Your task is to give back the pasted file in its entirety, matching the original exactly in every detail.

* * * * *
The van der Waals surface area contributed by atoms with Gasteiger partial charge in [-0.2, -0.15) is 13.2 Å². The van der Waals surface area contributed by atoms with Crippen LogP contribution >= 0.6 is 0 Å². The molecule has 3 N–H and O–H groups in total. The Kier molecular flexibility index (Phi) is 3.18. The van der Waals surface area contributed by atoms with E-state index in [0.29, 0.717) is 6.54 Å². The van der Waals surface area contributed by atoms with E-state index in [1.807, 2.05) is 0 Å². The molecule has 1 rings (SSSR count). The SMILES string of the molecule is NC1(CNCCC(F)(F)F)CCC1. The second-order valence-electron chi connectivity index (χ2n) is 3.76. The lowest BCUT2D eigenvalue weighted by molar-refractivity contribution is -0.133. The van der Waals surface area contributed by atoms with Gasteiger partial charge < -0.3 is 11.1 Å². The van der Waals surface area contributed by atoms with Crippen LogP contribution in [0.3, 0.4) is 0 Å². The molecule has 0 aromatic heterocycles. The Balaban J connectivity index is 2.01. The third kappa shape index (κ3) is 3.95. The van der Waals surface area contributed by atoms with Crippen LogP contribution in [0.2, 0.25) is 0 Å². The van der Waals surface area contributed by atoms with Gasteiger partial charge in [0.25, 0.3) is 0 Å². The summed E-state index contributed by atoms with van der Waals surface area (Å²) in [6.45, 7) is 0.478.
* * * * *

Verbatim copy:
The van der Waals surface area contributed by atoms with Gasteiger partial charge in [-0.2, -0.15) is 13.2 Å². The van der Waals surface area contributed by atoms with Crippen LogP contribution >= 0.6 is 0 Å². The molecule has 3 N–H and O–H groups in total. The Kier molecular flexibility index (Phi) is 3.18. The van der Waals surface area contributed by atoms with E-state index in [0.29, 0.717) is 6.54 Å². The van der Waals surface area contributed by atoms with E-state index in [1.807, 2.05) is 0 Å². The molecule has 1 rings (SSSR count). The SMILES string of the molecule is NC1(CNCCC(F)(F)F)CCC1. The second-order valence-electron chi connectivity index (χ2n) is 3.76. The lowest BCUT2D eigenvalue weighted by molar-refractivity contribution is -0.133. The van der Waals surface area contributed by atoms with Gasteiger partial charge < -0.3 is 11.1 Å². The van der Waals surface area contributed by atoms with Crippen LogP contribution in [0.3, 0.4) is 0 Å². The molecule has 0 aromatic heterocycles. The Balaban J connectivity index is 2.01. The third kappa shape index (κ3) is 3.95. The van der Waals surface area contributed by atoms with Crippen LogP contribution in [0.2, 0.25) is 0 Å². The van der Waals surface area contributed by atoms with Gasteiger partial charge in [0.25, 0.3) is 0 Å². The summed E-state index contributed by atoms with van der Waals surface area (Å²) in [6.45, 7) is 0.478.